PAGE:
[caption id="attachment_891" align="aligncenter" width="400" caption="Jim Zorn"][/caption]
This story came out last week when I was knee deep in getting the book out, but I do want to address it. According to Jason LaCanfora, now of the NFL Network, Jim Zorn is going to let veteran players--those with four or more years of NFL service—spend the night at home during training camp. After dinner and the evening meetings they will get into their cars and drive home.
I'm not sure what to think of this. On the one hand it's a nice perk to hand to the vets. On the other hand, what about team chemistry, camaraderie, sharing the training camp experience with the teammates? Is this just another way for a team known for having different sets of rules for different types of players to further draw lines of separation?
I think that the latter point has some merit. It's not as bad as it used to be when the likes of Bruce Smith would be invited to enjoy brandy and cigars with the owner but there still is a star system in effect to an extent. This does add a little bit to that atmosphere even though guys like Anthony Montgomery get the same privilege as Albert Haynesworth. Football is the ultimate team and the more the guys are in the foxhole together—even when the foxhole is a multi-million dollar luxury conference center—the better.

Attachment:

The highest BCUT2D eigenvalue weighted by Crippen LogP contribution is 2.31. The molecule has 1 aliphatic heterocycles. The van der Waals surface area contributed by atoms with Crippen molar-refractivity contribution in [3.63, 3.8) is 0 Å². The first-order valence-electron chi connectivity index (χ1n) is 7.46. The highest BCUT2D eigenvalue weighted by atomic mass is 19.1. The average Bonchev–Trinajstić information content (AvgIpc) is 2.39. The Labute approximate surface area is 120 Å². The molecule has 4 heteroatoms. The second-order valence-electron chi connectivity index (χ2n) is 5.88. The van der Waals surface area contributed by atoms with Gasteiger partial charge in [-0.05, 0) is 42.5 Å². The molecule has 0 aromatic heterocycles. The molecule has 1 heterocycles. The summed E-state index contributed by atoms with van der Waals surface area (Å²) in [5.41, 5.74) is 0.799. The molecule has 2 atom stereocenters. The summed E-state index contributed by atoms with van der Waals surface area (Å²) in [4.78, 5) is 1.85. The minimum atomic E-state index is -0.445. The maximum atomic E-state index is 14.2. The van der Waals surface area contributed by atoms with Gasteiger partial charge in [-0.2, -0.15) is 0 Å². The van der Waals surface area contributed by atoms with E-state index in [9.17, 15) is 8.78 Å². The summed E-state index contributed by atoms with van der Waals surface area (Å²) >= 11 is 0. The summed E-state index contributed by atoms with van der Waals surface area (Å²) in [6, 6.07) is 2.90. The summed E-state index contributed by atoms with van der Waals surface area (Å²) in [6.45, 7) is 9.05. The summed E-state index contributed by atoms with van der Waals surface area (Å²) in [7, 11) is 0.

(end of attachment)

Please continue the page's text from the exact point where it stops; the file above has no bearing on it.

But it's not exactly like the time that the vets will be at home is quality team time. They'll be assembled as a team for some 12 hours a day. There isn't a whole lot going on in terms of socialization in the evening. It's not like Clinton Portis would be hanging out and shooting pool with Marcus Mason after dinner or anything. And we're talking about a total of about 18 days.
In reality, the policy is unlikely to have an effect one way or another but, regardless, an effect will be perceived. If the Redskins are successful it will be because the treated the men like grownups. If they are mediocre it will be because the inmates are running the asylum.
This isn't unprecedented. Brian Billick did it his last few years with the Ravens.
Of course, Billick is now a TV analyst and not a coach. If Zorn wants to avoid the same fate as Billick his little favor to his veterans had better not come back to bite him.